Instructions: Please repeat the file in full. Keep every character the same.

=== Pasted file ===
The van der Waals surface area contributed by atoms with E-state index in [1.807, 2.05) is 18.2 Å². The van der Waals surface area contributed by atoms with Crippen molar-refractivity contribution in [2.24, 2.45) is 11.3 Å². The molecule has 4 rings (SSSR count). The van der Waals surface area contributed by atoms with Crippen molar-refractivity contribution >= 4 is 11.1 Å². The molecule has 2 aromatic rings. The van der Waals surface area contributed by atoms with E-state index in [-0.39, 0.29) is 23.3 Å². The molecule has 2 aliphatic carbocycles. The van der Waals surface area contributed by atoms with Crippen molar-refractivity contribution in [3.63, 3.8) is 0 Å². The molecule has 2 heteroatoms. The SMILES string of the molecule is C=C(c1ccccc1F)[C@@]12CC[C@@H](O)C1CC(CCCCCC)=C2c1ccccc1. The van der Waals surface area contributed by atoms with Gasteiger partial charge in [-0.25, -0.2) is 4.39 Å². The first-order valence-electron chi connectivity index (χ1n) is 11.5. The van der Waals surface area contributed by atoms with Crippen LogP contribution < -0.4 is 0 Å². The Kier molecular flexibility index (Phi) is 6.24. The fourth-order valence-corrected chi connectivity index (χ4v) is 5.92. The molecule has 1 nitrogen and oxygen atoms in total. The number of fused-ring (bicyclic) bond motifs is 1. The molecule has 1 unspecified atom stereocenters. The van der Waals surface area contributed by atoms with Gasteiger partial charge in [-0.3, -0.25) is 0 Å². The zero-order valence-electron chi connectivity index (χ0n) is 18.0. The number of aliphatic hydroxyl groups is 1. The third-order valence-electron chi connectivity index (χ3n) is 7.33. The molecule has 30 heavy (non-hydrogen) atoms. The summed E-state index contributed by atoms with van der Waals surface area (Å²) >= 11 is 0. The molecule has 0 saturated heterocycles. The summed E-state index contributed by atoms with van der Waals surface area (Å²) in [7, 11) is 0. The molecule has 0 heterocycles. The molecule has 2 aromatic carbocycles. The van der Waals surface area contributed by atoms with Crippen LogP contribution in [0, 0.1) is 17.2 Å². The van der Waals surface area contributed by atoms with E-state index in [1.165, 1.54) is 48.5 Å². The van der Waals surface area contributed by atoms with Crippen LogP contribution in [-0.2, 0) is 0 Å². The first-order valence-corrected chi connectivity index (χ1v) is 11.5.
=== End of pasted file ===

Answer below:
The van der Waals surface area contributed by atoms with E-state index in [1.807, 2.05) is 18.2 Å². The van der Waals surface area contributed by atoms with Crippen molar-refractivity contribution in [2.24, 2.45) is 11.3 Å². The molecule has 4 rings (SSSR count). The van der Waals surface area contributed by atoms with Crippen molar-refractivity contribution >= 4 is 11.1 Å². The molecule has 2 aromatic rings. The van der Waals surface area contributed by atoms with E-state index in [-0.39, 0.29) is 23.3 Å². The molecule has 2 aliphatic carbocycles. The van der Waals surface area contributed by atoms with Crippen molar-refractivity contribution in [3.63, 3.8) is 0 Å². The molecule has 2 heteroatoms. The SMILES string of the molecule is C=C(c1ccccc1F)[C@@]12CC[C@@H](O)C1CC(CCCCCC)=C2c1ccccc1. The van der Waals surface area contributed by atoms with Gasteiger partial charge in [-0.25, -0.2) is 4.39 Å². The first-order valence-electron chi connectivity index (χ1n) is 11.5. The van der Waals surface area contributed by atoms with Crippen LogP contribution < -0.4 is 0 Å². The Kier molecular flexibility index (Phi) is 6.24. The fourth-order valence-corrected chi connectivity index (χ4v) is 5.92. The molecule has 1 nitrogen and oxygen atoms in total. The number of fused-ring (bicyclic) bond motifs is 1. The molecule has 1 unspecified atom stereocenters. The van der Waals surface area contributed by atoms with Gasteiger partial charge in [-0.3, -0.25) is 0 Å². The zero-order valence-electron chi connectivity index (χ0n) is 18.0. The number of aliphatic hydroxyl groups is 1. The third-order valence-electron chi connectivity index (χ3n) is 7.33. The molecule has 30 heavy (non-hydrogen) atoms. The summed E-state index contributed by atoms with van der Waals surface area (Å²) >= 11 is 0. The molecule has 0 saturated heterocycles. The summed E-state index contributed by atoms with van der Waals surface area (Å²) in [7, 11) is 0. The molecule has 0 heterocycles. The molecule has 2 aromatic carbocycles. The van der Waals surface area contributed by atoms with Crippen LogP contribution in [0, 0.1) is 17.2 Å². The van der Waals surface area contributed by atoms with E-state index in [1.165, 1.54) is 48.5 Å². The van der Waals surface area contributed by atoms with Crippen LogP contribution in [-0.2, 0) is 0 Å². The first-order valence-corrected chi connectivity index (χ1v) is 11.5.